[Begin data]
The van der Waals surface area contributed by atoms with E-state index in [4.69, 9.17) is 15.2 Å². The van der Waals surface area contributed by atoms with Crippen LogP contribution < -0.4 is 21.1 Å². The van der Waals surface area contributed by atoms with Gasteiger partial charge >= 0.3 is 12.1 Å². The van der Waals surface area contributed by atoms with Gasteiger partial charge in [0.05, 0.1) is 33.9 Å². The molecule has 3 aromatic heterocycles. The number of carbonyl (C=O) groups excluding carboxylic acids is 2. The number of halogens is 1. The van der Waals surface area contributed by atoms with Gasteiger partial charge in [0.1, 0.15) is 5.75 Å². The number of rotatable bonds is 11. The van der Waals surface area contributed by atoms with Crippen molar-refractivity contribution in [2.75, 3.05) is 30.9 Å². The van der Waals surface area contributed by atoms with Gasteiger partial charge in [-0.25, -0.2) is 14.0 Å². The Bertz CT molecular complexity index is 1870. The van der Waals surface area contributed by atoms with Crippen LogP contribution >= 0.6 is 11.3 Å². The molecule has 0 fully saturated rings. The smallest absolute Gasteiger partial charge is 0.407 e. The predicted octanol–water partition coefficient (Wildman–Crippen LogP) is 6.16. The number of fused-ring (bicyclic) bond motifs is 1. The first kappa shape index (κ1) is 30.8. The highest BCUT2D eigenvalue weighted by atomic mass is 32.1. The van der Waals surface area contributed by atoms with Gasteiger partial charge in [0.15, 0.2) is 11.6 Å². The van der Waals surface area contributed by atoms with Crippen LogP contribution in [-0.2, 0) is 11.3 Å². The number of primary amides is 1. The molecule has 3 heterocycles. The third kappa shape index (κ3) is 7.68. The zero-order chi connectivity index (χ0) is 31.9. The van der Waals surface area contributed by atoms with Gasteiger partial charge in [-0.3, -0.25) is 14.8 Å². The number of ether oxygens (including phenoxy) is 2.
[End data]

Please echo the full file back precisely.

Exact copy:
The van der Waals surface area contributed by atoms with E-state index in [4.69, 9.17) is 15.2 Å². The van der Waals surface area contributed by atoms with Crippen LogP contribution < -0.4 is 21.1 Å². The van der Waals surface area contributed by atoms with Gasteiger partial charge >= 0.3 is 12.1 Å². The van der Waals surface area contributed by atoms with Gasteiger partial charge in [0.05, 0.1) is 33.9 Å². The molecule has 3 aromatic heterocycles. The number of carbonyl (C=O) groups excluding carboxylic acids is 2. The number of halogens is 1. The van der Waals surface area contributed by atoms with Gasteiger partial charge in [0.1, 0.15) is 5.75 Å². The number of rotatable bonds is 11. The van der Waals surface area contributed by atoms with Crippen molar-refractivity contribution in [2.75, 3.05) is 30.9 Å². The van der Waals surface area contributed by atoms with Gasteiger partial charge in [-0.25, -0.2) is 14.0 Å². The Bertz CT molecular complexity index is 1870. The van der Waals surface area contributed by atoms with Crippen LogP contribution >= 0.6 is 11.3 Å². The molecule has 0 fully saturated rings. The smallest absolute Gasteiger partial charge is 0.407 e. The predicted octanol–water partition coefficient (Wildman–Crippen LogP) is 6.16. The number of fused-ring (bicyclic) bond motifs is 1. The first kappa shape index (κ1) is 30.8. The highest BCUT2D eigenvalue weighted by atomic mass is 32.1. The van der Waals surface area contributed by atoms with Gasteiger partial charge in [0.15, 0.2) is 11.6 Å². The van der Waals surface area contributed by atoms with Crippen LogP contribution in [-0.2, 0) is 11.3 Å². The number of primary amides is 1. The molecule has 3 heterocycles. The third kappa shape index (κ3) is 7.68. The zero-order chi connectivity index (χ0) is 31.9. The van der Waals surface area contributed by atoms with Gasteiger partial charge in [-0.3, -0.25) is 14.8 Å². The number of ether oxygens (including phenoxy) is 2.